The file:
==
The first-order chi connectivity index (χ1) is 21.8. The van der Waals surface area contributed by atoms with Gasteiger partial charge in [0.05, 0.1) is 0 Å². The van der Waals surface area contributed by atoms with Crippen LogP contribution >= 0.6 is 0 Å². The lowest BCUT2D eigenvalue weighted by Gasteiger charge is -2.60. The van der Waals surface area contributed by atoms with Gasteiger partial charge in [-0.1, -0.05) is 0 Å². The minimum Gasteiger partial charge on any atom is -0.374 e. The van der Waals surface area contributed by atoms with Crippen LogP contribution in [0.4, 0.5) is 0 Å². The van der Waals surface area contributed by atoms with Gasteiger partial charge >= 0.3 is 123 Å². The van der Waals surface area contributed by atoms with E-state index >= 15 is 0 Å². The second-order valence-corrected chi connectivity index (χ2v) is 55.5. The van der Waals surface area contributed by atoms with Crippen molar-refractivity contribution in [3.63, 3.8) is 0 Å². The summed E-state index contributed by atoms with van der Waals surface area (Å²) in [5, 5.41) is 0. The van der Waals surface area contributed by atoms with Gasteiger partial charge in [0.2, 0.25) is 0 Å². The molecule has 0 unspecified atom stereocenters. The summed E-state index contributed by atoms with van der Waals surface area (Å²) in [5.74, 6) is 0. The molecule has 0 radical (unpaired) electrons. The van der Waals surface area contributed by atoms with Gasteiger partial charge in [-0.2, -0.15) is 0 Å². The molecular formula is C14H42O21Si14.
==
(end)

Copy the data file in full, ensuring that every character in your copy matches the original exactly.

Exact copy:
The first-order chi connectivity index (χ1) is 21.8. The van der Waals surface area contributed by atoms with Gasteiger partial charge in [0.05, 0.1) is 0 Å². The van der Waals surface area contributed by atoms with Crippen LogP contribution >= 0.6 is 0 Å². The lowest BCUT2D eigenvalue weighted by Gasteiger charge is -2.60. The van der Waals surface area contributed by atoms with Gasteiger partial charge in [-0.1, -0.05) is 0 Å². The minimum Gasteiger partial charge on any atom is -0.374 e. The van der Waals surface area contributed by atoms with Crippen LogP contribution in [0.4, 0.5) is 0 Å². The van der Waals surface area contributed by atoms with Gasteiger partial charge >= 0.3 is 123 Å². The van der Waals surface area contributed by atoms with E-state index >= 15 is 0 Å². The second-order valence-corrected chi connectivity index (χ2v) is 55.5. The van der Waals surface area contributed by atoms with Crippen molar-refractivity contribution in [3.63, 3.8) is 0 Å². The summed E-state index contributed by atoms with van der Waals surface area (Å²) in [5, 5.41) is 0. The van der Waals surface area contributed by atoms with Gasteiger partial charge in [0.2, 0.25) is 0 Å². The molecule has 0 unspecified atom stereocenters. The summed E-state index contributed by atoms with van der Waals surface area (Å²) in [5.74, 6) is 0. The molecule has 0 radical (unpaired) electrons. The van der Waals surface area contributed by atoms with Gasteiger partial charge in [-0.2, -0.15) is 0 Å². The molecular formula is C14H42O21Si14.